The man shook his head.

Abel looked down at Dick in bewilderment. Then as if coming to a sudden decision he reached

out, opened the back door of the car, then stooped and lifted the boy bodily in. Pulling off his

own rucksack that was dripping with water, he flung it on to the floor, banged the door, then

opened the driver’s door. Gently, he eased the man from his seat and helped, almost carried him

round the bonnet and put him in the front passenger seat, then took his own seat behind the


The man was lying back, his eyes closed, his fist pressed again tight into his chest and he seemed

to be fighting for every breath.

Abel bit on his lip. How in heavens did he start the thing ? Of course, the handle. There it was

lying between the two seats. He jumped out of the car again, went to the bonnet, plugged in the

starting handle, and swung it a number of times but with no positive result. He seemed to have no

strength in his arms, yet two months ago he could have felled a sapling with a couple of blows.

Now as if he was attacking an enemy he gripped the handle again and, putting all his strength

behind it, he forced it round, and when the car shuddered into action he, too, was gasping for


The man looked at him as he entered the car again, and pointing to the gear box he said, ”Start

her. Start her.”

There was a grinding sound and the car seemed to jump off the verge right into the middle of the

road, and then was moving down it, dead centre.

It took them ten minutes to reach Riding Mill and as they entered the village Abel shouted to the

man without taking his



eyes off the road, ”Wouldn’t it be better if I stopped, sir, andfou

saw a doctor?” . I

”No, just. . . just drive on.” I

”But. . . but which way ? I don’t know the road.” ”Turn . . . turn right next corner and . . . and

make for Newcastle. I’ll . . . I’ll tell you when . . . when to turn off. . . . Go through Whickham

and skirt Gateshead.”

There was very little traffic on the road. He passed a few vehicles, or at least they passed him: a

few buses, three vans, and not more than half a dozen motor-cars. It was as if the rain was

keeping indoors all the vehicles too, and for this he was mighty thankful. Yet as he sat behind the

wheel, his hands gripping it, his body tense, he could not help but think how fantastic it was : he

had been making for the workhouse and now here he was driving in this car. A touch of wry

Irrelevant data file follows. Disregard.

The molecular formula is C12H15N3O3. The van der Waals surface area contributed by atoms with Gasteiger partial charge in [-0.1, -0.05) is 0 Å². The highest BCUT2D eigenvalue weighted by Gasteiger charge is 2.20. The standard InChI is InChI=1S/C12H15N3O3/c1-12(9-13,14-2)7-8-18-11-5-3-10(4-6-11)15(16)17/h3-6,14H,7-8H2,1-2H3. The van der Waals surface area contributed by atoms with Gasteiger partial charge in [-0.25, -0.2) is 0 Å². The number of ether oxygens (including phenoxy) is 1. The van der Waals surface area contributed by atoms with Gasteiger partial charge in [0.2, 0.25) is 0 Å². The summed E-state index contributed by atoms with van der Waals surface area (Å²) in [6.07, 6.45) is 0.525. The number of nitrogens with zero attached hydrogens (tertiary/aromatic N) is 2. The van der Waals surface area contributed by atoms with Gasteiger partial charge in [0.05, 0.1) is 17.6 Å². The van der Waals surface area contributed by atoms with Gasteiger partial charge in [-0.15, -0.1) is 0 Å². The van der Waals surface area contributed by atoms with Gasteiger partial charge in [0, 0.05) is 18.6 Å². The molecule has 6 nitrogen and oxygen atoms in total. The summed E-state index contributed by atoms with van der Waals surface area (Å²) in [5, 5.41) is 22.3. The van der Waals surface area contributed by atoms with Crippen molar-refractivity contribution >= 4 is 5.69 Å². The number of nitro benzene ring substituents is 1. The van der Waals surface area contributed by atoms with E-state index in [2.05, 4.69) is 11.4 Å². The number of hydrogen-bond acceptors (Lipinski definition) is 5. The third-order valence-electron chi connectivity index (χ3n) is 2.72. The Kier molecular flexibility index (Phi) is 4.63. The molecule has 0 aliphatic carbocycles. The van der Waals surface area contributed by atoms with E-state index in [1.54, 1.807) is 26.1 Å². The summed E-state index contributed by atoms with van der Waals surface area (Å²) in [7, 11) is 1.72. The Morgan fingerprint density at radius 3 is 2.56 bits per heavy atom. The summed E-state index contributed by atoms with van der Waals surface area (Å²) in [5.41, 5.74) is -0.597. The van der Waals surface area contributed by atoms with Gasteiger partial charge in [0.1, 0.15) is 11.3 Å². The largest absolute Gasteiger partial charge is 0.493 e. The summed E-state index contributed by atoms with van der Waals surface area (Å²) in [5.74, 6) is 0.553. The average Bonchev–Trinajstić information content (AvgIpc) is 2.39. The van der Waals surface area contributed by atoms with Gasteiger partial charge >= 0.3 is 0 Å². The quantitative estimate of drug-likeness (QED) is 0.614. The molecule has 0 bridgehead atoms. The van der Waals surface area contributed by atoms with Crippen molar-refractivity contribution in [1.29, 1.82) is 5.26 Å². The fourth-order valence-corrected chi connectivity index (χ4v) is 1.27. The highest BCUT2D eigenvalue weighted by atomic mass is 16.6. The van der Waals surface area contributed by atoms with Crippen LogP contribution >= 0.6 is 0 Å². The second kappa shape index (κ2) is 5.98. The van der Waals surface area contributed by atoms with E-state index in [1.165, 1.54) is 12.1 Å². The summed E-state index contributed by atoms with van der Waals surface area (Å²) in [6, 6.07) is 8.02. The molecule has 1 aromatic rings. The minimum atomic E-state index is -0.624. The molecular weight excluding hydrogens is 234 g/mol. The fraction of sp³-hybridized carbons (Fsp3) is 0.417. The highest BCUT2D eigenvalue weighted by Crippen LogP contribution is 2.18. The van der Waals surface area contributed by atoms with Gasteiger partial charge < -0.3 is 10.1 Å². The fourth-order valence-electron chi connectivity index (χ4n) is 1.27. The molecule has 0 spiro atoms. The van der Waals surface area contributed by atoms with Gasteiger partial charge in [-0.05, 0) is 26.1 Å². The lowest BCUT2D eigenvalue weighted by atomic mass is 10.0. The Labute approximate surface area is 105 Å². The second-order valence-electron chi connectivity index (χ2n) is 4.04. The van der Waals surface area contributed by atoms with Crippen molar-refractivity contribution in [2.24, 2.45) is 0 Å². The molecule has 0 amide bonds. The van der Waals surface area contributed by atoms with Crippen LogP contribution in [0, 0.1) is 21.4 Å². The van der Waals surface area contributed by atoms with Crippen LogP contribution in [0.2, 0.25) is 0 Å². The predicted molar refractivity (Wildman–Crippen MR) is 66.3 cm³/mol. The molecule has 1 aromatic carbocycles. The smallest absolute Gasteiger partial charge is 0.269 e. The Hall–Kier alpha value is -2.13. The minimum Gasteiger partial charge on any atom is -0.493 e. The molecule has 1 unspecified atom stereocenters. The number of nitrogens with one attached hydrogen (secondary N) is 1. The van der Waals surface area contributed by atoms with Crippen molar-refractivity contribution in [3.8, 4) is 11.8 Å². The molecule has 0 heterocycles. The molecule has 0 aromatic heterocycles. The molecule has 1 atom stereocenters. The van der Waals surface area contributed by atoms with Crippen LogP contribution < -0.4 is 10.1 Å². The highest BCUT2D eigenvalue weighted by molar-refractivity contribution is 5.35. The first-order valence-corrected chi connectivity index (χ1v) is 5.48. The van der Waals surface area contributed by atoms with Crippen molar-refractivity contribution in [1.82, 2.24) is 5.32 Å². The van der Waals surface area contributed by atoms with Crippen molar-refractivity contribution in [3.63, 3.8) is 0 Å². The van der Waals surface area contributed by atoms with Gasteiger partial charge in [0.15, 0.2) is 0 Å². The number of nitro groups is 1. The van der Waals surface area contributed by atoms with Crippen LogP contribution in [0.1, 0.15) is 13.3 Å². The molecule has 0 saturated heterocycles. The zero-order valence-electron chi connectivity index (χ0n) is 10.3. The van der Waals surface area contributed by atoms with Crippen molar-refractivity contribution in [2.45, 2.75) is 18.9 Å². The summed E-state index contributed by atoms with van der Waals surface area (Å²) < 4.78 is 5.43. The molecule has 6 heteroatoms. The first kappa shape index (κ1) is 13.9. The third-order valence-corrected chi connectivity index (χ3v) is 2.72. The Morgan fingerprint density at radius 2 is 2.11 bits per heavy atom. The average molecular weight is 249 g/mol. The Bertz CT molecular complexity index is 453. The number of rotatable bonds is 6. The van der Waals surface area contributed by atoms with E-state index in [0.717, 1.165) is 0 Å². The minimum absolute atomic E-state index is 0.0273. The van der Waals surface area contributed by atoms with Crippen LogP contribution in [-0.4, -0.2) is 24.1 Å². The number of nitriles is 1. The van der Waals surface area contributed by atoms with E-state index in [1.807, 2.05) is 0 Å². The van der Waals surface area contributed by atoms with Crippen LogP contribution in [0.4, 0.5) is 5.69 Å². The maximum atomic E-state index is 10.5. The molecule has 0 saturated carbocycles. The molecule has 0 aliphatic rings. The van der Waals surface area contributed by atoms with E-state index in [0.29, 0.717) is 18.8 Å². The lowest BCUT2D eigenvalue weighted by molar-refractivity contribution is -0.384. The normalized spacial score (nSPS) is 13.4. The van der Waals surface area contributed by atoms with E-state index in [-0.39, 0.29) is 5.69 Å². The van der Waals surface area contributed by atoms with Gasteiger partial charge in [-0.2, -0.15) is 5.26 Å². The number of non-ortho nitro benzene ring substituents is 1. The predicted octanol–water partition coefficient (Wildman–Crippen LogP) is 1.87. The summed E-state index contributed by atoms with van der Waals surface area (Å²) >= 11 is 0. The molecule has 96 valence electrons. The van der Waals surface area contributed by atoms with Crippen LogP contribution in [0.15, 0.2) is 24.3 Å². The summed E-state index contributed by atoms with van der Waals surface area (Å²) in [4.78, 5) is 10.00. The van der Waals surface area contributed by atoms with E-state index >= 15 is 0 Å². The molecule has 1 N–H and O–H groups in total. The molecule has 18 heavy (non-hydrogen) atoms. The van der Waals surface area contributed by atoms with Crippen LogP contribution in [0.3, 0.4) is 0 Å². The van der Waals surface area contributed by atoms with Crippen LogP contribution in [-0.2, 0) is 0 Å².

humour came into his thinking. It would be odd, he thought, if, after depositing the owner at his

home, they were, by way of thanks, driven to the workhouse, Gateshead workhouse now, in a


Having by-passed Gateshead and Low Fell without incident, they were leaving the countryside

and entering the outskirts of Fellburn when he spoke again. ”Is it right in the town . . . your

house, sir?”

”No, quite near. Past . . . past next house, open yard.” Abel drove slowly past what looked from a

sharp glance to the left of him like a big house standing in the middle of a large garden, then a

narrow strip of paddock, and here was the yard as the man had said, an open yard. There was an

iron framework all of ten feet high and fifteen feet wide and, swinging from the top bar, was a

board on which was written: ”Cycles bought, sold, repaired, and for hire. Proprietor, Peter


Not previously having had to stop he now fumbled at the gears and was able to bring the car to a

halt only a yard from the house wall. As he lay back for a second and drew in a deep breath the

back door of the house was opened and a young woman ran into the yard and, coming to the car,

she looked in and exclaimed in some amazement, ”Oh, my goodness!”

”He ... he had a bad turn, miss. He ... he asked me to bring him home.”

”Very good. Very good of him. . . . Very good. ”The man now leaned forward in an attempt to

get out of the car, and the young


woman said, ”Help me with him, will you?”

Abel hurried from his seat and round to the other side, and there he said, ”Leave him to me; I’ll

get him in.”

The man was small, thin, and his body was light. Abel could, if he had been up to his usual

strength, have carried him in. And he almost did. Pulling the man’s right arm round his neck and

with his left forearm under the man’s left oxter, he half carried him.

BOOK: A man who cried
6.98Mb size Format: txt, pdf, ePub